Despite the love or hate towards social networks recently, for an expatriate especially, if he or she is the kind of person whom fancies Chinese culture and wants to make some Chinese friends, a convenient and fast way is to do so via social networks in China. For many reasons, social networks in China have been incredibly popular in recent years. Various social networking sites and apps have triggered fiercer competition than ever before. Below is a brief introduction to some popular social networking sites and apps in China.
QQ is the most owned and frequently used social software in China, with almost 1 billion registered users and over 100 million logged in users at any one time. According to the media, users are distributed from 10 to 60 years old and from manual labor workers to white collar staff. Additionally, reasons to use QQ are plentiful: to get in touch with friends and relatives, communicate with colleagues, do business with clients, look for strangers with similar interests etc. In line with other popular concurrent communication apps, QQ has multiple functions including: texting, voice, video and group chat, file sending (online and offline), remote control (permission required), screen, music, video and even real-time document sharing online etc. It is free software but you have to pay an extra fee to activate additional services.
Though Weibo does not have as long a history as QQ and the amount of users do not compare with it. However, as one of the newly developed social networks, its growth and potential are noticeable with over 30% of internet users actively using the service. It is always said that Weibo is an equivalent to Twitter, which provides the same microblogging service globally. Nowadays, Weibo begins to provide more functions than Twitter and has expanded its business to other areas as well. You can upload your text, pictures and video on Weibo and share with millions of Weibo users instantly. Voice messages are also allowed if you send private messages. Long blogging, multiple pictures posting and playing online games have been added as new functions, Weibo looks more like a hybrid of Twitter and Facebook.
Akin to What’s App, Wechat is a mobile text and voice message communications app developed by Tencent (The same company behind QQ). It is by far the largest communication app in the market with over 4 billion registered users and up to 3.55 million monthly active users. Unlike What’s App, Wechat is a free app and does not limit you to message communication only. Wechat allows you to shake your mobile phone to find nearby users and make friends with strangers. It has a public platform in which companies can have a certified accounts and promote their products and services with followers. The Wechat wallet function gives the ability to pay by simply scanning the QR code provided in the specified stores. Moreover, users can have fun on the newly developed game platform and let them compete with each other. It is also worth mentioning that the most enjoyed function is sharing in circles of friends, which lets you post your favorite pictures, videos and share your mood and recent events instantly.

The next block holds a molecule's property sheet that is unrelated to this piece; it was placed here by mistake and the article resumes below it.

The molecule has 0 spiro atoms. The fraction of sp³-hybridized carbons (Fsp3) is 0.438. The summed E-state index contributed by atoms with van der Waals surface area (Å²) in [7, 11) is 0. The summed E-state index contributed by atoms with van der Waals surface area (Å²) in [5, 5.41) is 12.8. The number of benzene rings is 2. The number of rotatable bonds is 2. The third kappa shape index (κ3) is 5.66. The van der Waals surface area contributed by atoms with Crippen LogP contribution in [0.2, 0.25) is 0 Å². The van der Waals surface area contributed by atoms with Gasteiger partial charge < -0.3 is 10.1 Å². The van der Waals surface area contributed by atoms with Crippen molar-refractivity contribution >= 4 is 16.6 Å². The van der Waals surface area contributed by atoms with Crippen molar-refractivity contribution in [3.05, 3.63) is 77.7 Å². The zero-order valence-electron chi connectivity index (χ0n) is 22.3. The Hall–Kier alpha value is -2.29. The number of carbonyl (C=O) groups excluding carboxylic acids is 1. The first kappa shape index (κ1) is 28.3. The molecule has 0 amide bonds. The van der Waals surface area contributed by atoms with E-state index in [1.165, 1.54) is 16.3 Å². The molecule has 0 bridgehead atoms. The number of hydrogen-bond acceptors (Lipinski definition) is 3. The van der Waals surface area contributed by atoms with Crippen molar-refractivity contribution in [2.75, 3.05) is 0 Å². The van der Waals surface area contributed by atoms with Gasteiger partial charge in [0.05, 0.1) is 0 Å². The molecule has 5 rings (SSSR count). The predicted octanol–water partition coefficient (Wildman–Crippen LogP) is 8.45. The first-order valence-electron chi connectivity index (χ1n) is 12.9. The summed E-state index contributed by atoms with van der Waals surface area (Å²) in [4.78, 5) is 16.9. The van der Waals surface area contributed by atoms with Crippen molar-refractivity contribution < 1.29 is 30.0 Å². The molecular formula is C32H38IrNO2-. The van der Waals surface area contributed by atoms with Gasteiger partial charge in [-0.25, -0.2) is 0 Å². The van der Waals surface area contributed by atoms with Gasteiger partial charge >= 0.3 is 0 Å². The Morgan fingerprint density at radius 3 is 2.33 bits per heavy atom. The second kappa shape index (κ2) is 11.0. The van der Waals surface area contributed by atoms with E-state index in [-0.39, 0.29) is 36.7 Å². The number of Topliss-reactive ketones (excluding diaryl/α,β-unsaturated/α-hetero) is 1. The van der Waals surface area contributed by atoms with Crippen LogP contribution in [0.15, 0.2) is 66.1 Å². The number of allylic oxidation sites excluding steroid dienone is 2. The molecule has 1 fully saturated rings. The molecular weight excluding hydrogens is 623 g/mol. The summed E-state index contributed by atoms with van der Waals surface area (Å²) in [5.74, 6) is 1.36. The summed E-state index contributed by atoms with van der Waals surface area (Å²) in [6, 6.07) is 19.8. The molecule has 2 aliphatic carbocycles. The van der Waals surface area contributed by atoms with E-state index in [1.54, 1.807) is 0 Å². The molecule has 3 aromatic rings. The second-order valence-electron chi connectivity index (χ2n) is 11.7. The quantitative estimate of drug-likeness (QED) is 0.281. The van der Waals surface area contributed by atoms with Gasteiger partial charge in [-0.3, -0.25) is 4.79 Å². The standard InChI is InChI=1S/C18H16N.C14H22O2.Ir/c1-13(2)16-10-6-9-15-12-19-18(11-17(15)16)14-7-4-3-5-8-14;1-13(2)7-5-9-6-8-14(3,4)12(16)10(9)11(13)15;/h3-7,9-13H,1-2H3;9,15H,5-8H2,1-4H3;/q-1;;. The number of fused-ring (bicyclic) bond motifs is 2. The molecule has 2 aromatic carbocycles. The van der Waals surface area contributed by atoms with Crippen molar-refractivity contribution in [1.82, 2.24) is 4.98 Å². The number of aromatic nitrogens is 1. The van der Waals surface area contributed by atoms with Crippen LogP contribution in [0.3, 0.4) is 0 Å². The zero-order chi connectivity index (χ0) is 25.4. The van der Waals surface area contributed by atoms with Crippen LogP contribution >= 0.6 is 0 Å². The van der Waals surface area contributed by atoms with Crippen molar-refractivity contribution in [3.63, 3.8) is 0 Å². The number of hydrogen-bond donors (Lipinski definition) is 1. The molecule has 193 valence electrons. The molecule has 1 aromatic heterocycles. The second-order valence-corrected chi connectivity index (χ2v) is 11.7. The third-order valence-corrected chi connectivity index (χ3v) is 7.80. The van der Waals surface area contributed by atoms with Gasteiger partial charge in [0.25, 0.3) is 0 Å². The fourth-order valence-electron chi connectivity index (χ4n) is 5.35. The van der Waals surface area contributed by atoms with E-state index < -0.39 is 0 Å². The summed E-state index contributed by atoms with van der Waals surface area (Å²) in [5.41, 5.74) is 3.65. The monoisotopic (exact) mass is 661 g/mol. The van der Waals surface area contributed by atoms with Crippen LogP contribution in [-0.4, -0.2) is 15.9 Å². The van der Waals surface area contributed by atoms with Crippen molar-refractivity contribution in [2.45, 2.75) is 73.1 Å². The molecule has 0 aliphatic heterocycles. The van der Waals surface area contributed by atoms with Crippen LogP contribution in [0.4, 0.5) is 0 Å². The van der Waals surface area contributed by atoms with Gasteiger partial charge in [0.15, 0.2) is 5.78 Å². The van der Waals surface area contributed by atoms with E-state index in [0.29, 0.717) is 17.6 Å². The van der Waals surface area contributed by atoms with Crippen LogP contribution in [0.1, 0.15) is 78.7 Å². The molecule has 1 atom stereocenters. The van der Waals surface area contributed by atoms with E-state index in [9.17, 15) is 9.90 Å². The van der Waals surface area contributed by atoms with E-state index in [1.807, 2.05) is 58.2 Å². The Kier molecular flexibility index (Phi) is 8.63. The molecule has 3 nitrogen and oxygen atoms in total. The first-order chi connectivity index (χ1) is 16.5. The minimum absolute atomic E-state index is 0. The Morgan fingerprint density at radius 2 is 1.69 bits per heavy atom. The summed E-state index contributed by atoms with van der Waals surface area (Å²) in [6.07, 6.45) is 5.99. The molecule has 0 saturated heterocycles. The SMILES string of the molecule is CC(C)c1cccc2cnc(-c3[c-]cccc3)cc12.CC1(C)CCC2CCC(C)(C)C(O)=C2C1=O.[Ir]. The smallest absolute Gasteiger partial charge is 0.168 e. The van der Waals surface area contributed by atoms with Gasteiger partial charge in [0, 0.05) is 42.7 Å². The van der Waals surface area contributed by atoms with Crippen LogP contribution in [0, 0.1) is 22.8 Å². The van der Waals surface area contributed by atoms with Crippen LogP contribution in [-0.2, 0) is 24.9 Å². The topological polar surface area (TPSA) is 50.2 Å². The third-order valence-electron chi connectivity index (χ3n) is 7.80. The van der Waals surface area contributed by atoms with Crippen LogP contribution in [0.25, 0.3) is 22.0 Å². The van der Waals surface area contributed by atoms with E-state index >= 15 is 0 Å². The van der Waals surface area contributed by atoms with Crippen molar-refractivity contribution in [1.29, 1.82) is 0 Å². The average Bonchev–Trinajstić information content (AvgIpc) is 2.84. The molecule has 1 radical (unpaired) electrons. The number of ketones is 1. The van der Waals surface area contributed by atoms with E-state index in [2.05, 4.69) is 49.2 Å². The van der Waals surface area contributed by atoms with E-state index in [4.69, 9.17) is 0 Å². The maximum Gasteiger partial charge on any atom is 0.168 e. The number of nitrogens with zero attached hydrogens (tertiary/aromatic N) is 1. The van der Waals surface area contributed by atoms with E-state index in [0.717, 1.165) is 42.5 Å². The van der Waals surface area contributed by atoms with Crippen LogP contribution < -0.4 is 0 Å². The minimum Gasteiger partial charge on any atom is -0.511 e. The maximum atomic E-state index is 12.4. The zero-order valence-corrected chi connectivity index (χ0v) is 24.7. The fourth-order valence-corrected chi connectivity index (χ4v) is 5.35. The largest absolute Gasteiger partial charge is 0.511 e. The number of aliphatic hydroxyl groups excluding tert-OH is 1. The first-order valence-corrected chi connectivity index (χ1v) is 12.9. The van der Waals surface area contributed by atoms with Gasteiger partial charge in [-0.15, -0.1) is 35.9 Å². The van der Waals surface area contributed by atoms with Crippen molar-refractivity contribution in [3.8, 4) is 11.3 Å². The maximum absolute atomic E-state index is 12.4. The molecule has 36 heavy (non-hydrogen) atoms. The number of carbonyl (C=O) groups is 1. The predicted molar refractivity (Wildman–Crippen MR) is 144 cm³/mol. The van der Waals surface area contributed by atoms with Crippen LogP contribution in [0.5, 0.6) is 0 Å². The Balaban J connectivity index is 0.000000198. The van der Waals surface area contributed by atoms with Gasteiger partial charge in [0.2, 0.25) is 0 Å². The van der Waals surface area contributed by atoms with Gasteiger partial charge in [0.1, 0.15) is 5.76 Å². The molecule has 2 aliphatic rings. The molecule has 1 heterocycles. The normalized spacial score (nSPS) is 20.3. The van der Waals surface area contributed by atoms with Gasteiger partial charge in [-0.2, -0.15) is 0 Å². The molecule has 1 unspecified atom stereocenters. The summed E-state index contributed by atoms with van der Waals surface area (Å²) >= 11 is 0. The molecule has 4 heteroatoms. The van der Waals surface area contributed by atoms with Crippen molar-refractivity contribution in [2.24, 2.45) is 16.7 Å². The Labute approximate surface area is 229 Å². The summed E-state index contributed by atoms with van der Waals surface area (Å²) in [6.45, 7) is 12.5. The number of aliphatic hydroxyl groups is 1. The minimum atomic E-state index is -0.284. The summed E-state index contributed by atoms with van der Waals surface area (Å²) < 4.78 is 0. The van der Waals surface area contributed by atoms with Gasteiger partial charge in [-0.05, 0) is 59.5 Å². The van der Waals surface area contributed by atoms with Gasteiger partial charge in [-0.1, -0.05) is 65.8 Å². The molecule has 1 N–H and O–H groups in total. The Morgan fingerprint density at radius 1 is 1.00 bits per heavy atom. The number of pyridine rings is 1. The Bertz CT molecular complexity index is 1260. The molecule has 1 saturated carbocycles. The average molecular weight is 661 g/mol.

Tieba is a miscellaneous social networking site in which you can discuss almost every topic you can think of. It is the largest Chinese online community and there are approximately ten billions registered users and over 21 billions views in total. On this site, “Ba” is similar to a discussion group with a specified topic. However, in some Ba's, due to moderators, you can discuss almost whatever you want and as a result, it has become a classic Ba which attracts lots of people. Right now, a lot of famous internet memes come from Tieba and it has had a strong impact on Chinese netizens.
Douban is a specialized social networking site, attracting avid people with interests such as books, movies, music and culture. People can comment, discuss and share with other users and they can even open a discussion group with a specified topic for longer and closer engagement.
Renren is a school-oriented social networking site in which people mainly connect with their schoolmates. Often Chinese accused it of being a Facebook clone because it looks very similar to it. The information on this site is organized around classes and schools and usually, users utilize this site to find out their “lost” classmates. Similar to Facebook, users can share their photos, videos and activities.
When advancing at an unprecedented rate, it is easy to forget to turn around and see what he has left in its wake. Since 1978, when China first em
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